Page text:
The island of Cres, at 68 km long and 13 km wide, is the biggest in Croatia and is connected to the island of Losinj by a small swing road bridge near the town of Osor - the channel dug by the Liburnians 2000 years ago, before which they were one island.
In the centre of Cres is lake Vrana, a natural freshwater lake 5.5 km long and 70 metres deep, which provides the whole of the Cres-Losinj island archipelago with fresh water. It fills only with rain water and is an important habitat for fish as well as an ornithological reserve.
The sea around the islands is also an important area for endangered species such as dolphins and sea turtles. The presence of 100 -150 dolphins indicates clean water and enough fish to feed them.
The promise of another hot and sunny day in Beli didn't materialise so under overcast skies we decided to break camp and visit the eco-centre for Griffin vultures just outside the town.
The Griffons from Cres and the other Kvarner islands are unique in that they nest on cliff tops above the sea, rather than high mountain cliffs and river canyons.
Griffon vultures awaiting their new enclosure at Beli
Later we checked into Camping Kovacine at Cres, a vast campsite within easy walking distance of the old town. As well as a long beach front, a mini-marina and slipway, pizzeria and a la carte restaurant, it also doubles as a naturist site with roughly a third of the pitches and half the beach front allocated to the skinny-dippers and sun-worshippers. (44.9617 N, 14.3960 E)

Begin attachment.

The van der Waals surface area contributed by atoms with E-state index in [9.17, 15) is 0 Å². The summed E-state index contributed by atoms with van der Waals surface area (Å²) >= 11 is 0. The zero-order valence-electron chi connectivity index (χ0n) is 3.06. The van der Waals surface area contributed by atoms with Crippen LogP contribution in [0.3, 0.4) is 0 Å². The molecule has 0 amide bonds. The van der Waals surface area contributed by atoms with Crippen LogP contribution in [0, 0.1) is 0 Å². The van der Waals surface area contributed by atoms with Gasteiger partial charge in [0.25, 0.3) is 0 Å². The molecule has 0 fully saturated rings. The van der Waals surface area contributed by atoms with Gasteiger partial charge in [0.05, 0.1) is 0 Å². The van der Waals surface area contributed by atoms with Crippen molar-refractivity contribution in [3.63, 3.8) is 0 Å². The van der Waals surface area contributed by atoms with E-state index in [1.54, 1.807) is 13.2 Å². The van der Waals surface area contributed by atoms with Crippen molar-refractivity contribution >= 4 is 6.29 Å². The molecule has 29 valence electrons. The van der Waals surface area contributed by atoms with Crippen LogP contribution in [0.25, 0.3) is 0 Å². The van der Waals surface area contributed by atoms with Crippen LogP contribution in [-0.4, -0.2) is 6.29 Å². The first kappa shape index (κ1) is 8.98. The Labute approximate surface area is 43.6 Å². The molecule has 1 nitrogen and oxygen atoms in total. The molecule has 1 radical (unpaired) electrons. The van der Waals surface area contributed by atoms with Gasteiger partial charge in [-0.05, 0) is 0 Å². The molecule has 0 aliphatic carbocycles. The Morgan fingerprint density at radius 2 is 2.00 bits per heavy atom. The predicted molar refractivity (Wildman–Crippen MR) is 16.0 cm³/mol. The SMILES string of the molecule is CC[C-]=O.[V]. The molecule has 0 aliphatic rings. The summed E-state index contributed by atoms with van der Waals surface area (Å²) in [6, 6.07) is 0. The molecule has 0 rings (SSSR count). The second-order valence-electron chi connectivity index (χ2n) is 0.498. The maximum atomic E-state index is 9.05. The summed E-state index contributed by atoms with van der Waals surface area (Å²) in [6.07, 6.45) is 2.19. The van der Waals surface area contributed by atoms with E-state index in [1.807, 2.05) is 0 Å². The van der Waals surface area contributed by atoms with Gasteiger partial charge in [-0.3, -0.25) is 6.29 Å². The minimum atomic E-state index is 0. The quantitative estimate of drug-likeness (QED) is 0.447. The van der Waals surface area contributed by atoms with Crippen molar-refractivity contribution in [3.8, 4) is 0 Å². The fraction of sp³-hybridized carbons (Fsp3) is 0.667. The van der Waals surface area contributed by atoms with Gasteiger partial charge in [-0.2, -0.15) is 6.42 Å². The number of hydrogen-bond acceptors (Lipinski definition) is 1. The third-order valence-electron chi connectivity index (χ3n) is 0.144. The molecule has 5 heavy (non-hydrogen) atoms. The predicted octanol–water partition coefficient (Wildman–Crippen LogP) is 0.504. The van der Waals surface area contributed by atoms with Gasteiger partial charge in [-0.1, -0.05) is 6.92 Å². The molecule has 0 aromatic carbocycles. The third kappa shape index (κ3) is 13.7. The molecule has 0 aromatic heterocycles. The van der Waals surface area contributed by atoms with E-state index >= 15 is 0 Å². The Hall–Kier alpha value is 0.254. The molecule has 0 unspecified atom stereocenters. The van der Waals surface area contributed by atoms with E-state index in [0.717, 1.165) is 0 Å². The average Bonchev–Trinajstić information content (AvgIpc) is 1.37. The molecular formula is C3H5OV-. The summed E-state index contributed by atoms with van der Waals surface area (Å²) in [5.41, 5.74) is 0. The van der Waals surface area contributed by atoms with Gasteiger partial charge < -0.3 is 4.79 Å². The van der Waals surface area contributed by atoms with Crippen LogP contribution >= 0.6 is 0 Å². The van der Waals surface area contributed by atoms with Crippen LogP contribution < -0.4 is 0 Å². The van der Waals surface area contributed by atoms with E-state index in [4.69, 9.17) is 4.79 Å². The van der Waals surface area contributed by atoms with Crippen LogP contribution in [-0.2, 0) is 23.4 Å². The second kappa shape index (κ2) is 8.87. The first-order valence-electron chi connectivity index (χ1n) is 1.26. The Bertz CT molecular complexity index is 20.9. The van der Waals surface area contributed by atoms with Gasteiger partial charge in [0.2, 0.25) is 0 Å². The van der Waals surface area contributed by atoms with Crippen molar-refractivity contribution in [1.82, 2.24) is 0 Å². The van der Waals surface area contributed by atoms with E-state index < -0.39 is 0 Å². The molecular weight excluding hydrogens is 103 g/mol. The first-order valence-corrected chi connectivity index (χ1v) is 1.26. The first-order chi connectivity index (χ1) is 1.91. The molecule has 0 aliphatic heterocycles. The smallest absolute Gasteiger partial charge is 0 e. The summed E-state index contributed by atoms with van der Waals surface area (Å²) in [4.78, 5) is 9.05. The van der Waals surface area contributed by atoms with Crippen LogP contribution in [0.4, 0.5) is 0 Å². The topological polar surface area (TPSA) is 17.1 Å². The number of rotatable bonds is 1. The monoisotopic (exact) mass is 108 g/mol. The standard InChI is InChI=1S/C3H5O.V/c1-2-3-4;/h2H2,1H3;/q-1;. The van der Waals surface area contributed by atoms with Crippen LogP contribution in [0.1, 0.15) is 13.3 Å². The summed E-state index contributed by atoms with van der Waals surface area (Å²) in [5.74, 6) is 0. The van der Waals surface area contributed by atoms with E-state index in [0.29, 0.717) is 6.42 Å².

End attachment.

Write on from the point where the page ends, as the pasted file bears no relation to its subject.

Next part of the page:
Another rare beast in Croatia is the campsite washing machine - so far the only sites we had stayed at that had them, kept them locked up until the high season, or offered only a laundry service.
The charming old town and harbour of Cres has many late-medieval buildings, built during Venetian rule, and is a 15 minute walk along the easy coast path. There are two small inner harbours and a new large jetty (completed last year) for large yachts and tripper boats. There are also commercial ships, a floating dry-dock (prettily painted to hide its bulk) and further out of down, a large and well equipped marina.
Pizzeria on the waterfront at Cres
Reluctantly leaving Cres behind we headed down island, having a quick look at Lake Vrana on the way – amazing colour, but only accessible by bike or on foot down a steep track.
At the small hamlet of Belej we passed the Konoba Gromaca, a small restaurant with a young pig roasting on a spit out front. Suddenly it looked like Sunday lunch and after a quick U turn we settled ourselves down with a beer to await the carving up of the animal.
Konoba Gromaca, Sunday lunch in the making
Freshly spit-roasted pork - no fighting over the portions!